Finite Element Analysis of Frame Structure

This analysis was to a client company, which is an OEM of Frames. The needs were to create an FE model for performing static analysis of the frame structure and to perform the Fatigue Life Assessment of the welded location in the structure.


Pic: Nominal stress contour plot of the frame

The key complexities faced by our engineers were while performing the fatigue life assessment as when the word ‘life-assessment’ comes, yes, there will be complexities!

Creating a fine FE sub-model was a challenge by itself. Identifying the hot spot [1] location of the weld was another challenging task, which indeed needed hours of peaceful research. The greatest challenge was faced when performing the extraction of high nominal stress of the hot spot location, in order to perform the fatigue life assessment of the weld location.

3Pic: Sub model of the weld spot

Was it overcome?  

Yeah! By running the sub-modelling [2] analysis for the weld location.

Coming to the solution, we applied the Boundary conditions, loading and stress results from the global model to the sub model. The maximum stresses were observed at the root of weld. Membrane stress and the bending stress values were extracted at the weld root region to obtain the nominal stress values for the same region. Fatigue life assessment was done by using the nominal stress value extracted at the weld root.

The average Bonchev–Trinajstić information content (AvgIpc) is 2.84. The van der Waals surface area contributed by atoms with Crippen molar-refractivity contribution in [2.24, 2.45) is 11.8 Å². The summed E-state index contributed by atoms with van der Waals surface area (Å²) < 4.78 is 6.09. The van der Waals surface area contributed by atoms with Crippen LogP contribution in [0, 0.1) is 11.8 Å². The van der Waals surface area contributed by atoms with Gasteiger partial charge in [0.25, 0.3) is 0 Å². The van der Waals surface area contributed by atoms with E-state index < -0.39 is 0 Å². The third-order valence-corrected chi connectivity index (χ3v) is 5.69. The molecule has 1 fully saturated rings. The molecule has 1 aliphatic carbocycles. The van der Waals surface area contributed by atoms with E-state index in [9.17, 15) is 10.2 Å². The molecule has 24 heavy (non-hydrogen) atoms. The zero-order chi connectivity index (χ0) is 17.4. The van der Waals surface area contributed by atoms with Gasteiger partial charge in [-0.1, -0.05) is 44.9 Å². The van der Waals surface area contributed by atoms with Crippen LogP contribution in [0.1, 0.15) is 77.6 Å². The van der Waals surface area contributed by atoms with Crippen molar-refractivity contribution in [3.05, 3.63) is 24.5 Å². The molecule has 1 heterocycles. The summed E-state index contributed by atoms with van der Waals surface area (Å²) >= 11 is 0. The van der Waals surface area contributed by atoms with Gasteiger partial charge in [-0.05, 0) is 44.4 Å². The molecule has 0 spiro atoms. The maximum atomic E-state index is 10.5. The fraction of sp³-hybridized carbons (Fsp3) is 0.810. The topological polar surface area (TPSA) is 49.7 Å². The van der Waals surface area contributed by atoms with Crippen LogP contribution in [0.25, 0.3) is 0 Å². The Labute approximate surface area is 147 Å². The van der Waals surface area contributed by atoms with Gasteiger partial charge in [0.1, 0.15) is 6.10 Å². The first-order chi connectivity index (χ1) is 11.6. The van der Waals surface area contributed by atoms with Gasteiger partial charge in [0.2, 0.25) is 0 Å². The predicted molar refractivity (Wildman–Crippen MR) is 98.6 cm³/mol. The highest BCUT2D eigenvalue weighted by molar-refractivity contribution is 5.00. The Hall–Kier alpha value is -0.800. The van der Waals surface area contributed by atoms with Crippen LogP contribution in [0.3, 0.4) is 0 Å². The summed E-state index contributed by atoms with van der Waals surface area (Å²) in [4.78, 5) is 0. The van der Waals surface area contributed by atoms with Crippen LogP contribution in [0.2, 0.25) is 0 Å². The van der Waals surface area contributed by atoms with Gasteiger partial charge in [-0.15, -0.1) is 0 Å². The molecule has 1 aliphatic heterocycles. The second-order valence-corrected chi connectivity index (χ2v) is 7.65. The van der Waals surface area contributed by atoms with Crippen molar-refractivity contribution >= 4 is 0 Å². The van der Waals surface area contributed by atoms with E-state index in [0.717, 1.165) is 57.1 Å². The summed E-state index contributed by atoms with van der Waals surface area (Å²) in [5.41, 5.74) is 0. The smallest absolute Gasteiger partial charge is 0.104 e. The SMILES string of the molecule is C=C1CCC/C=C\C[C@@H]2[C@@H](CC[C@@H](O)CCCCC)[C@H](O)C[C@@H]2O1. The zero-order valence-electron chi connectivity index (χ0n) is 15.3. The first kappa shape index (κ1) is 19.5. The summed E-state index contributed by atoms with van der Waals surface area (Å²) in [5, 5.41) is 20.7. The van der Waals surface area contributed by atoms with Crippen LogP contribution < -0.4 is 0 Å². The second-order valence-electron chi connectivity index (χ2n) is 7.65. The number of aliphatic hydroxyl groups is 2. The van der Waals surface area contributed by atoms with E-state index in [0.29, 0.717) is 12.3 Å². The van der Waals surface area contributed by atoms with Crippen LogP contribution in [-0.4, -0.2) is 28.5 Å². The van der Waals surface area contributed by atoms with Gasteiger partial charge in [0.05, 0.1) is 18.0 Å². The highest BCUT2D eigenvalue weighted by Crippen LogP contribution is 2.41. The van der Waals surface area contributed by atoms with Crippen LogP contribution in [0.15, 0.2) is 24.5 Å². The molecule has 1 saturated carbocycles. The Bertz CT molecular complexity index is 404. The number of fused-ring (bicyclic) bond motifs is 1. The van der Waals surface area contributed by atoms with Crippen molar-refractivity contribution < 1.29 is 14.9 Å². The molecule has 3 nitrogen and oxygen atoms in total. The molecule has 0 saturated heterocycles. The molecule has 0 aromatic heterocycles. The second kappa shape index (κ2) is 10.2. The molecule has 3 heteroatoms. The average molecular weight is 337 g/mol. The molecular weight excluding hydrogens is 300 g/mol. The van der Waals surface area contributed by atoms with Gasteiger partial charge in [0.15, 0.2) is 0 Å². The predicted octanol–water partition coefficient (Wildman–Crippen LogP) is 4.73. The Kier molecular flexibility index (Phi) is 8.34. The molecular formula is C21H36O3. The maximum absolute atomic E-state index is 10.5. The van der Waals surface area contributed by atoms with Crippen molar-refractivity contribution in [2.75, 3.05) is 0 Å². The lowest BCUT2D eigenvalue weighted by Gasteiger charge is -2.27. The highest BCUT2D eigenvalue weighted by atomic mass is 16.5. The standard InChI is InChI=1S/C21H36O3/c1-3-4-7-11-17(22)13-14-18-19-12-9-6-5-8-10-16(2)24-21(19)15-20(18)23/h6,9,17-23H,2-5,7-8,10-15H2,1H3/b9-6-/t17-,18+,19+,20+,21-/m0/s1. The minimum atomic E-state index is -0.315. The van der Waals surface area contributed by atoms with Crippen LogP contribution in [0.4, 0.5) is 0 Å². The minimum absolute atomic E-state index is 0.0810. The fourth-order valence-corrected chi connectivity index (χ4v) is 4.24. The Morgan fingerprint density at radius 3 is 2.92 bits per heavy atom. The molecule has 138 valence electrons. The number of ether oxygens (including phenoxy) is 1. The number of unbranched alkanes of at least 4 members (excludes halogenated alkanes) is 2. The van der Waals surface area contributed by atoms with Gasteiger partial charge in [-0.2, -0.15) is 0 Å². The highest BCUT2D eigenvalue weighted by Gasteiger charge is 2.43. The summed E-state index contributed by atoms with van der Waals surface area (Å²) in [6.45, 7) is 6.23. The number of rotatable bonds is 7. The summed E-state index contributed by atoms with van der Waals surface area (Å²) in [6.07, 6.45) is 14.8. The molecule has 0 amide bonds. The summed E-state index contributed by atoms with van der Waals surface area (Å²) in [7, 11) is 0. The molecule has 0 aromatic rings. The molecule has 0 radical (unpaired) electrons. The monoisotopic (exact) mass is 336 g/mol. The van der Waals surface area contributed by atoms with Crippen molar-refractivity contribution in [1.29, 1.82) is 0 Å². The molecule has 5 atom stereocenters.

2Pic: Sub model Boundary condition

The customer in turn saved a lot of experimental cost by simulating it prior to experimentation as it would have taken days together. Also, a large chunk of the cost, time and material were reduced to a great extent. There will always be induced errors during testing, some due to variation in the manpower and testing induced errors. Such errors were also predicted and reduced.

1Pic: Stress contour model of the sub model

[1] Hot spot- region/zone where the temperature is high(exceeding the limit).

[2] Sub modeling is a finite element technique used to get more accurate results in a region of your model. Often in finite element analysis, the finite element mesh may be too coarse to produce satisfactory results in a region of interest, such as a stress concentration region in a stress analysis. The results away from this region, however, may be adequate.

To obtain more accurate results in such a region, you have two options: (a) reanalyze the entire model with greater mesh refinement, or (b) generate an independent, more finely meshed model of only the region of interest and analyze it. Obviously, option (a) can be time-consuming and costly (depending on the size of the overall model). Option (b) is the sub modeling technique.